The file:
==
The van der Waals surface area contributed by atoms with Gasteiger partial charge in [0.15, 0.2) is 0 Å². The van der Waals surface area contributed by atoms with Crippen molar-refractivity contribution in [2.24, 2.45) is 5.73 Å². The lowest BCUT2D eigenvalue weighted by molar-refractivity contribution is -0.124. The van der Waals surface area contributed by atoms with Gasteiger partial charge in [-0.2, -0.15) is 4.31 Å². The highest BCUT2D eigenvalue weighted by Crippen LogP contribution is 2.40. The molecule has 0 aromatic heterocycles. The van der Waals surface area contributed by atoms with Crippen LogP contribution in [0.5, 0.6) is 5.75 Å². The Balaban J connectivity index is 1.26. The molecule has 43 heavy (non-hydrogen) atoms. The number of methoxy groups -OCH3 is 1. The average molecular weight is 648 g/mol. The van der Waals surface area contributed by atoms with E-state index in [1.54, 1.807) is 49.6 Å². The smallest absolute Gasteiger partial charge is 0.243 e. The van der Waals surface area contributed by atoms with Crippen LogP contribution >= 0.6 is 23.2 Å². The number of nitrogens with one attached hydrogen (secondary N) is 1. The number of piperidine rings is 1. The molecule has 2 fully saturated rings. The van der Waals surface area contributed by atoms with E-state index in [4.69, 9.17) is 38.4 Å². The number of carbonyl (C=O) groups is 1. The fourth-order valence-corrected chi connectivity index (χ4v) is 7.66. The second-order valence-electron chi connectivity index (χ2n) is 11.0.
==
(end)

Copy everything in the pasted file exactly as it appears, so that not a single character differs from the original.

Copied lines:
The van der Waals surface area contributed by atoms with Gasteiger partial charge in [0.15, 0.2) is 0 Å². The van der Waals surface area contributed by atoms with Crippen molar-refractivity contribution in [2.24, 2.45) is 5.73 Å². The lowest BCUT2D eigenvalue weighted by molar-refractivity contribution is -0.124. The van der Waals surface area contributed by atoms with Gasteiger partial charge in [-0.2, -0.15) is 4.31 Å². The highest BCUT2D eigenvalue weighted by Crippen LogP contribution is 2.40. The molecule has 0 aromatic heterocycles. The van der Waals surface area contributed by atoms with Crippen LogP contribution in [0.5, 0.6) is 5.75 Å². The Balaban J connectivity index is 1.26. The molecule has 43 heavy (non-hydrogen) atoms. The number of methoxy groups -OCH3 is 1. The average molecular weight is 648 g/mol. The van der Waals surface area contributed by atoms with E-state index in [1.54, 1.807) is 49.6 Å². The smallest absolute Gasteiger partial charge is 0.243 e. The van der Waals surface area contributed by atoms with Crippen LogP contribution >= 0.6 is 23.2 Å². The number of nitrogens with one attached hydrogen (secondary N) is 1. The number of piperidine rings is 1. The molecule has 2 fully saturated rings. The van der Waals surface area contributed by atoms with E-state index in [4.69, 9.17) is 38.4 Å². The number of carbonyl (C=O) groups is 1. The fourth-order valence-corrected chi connectivity index (χ4v) is 7.66. The second-order valence-electron chi connectivity index (χ2n) is 11.0.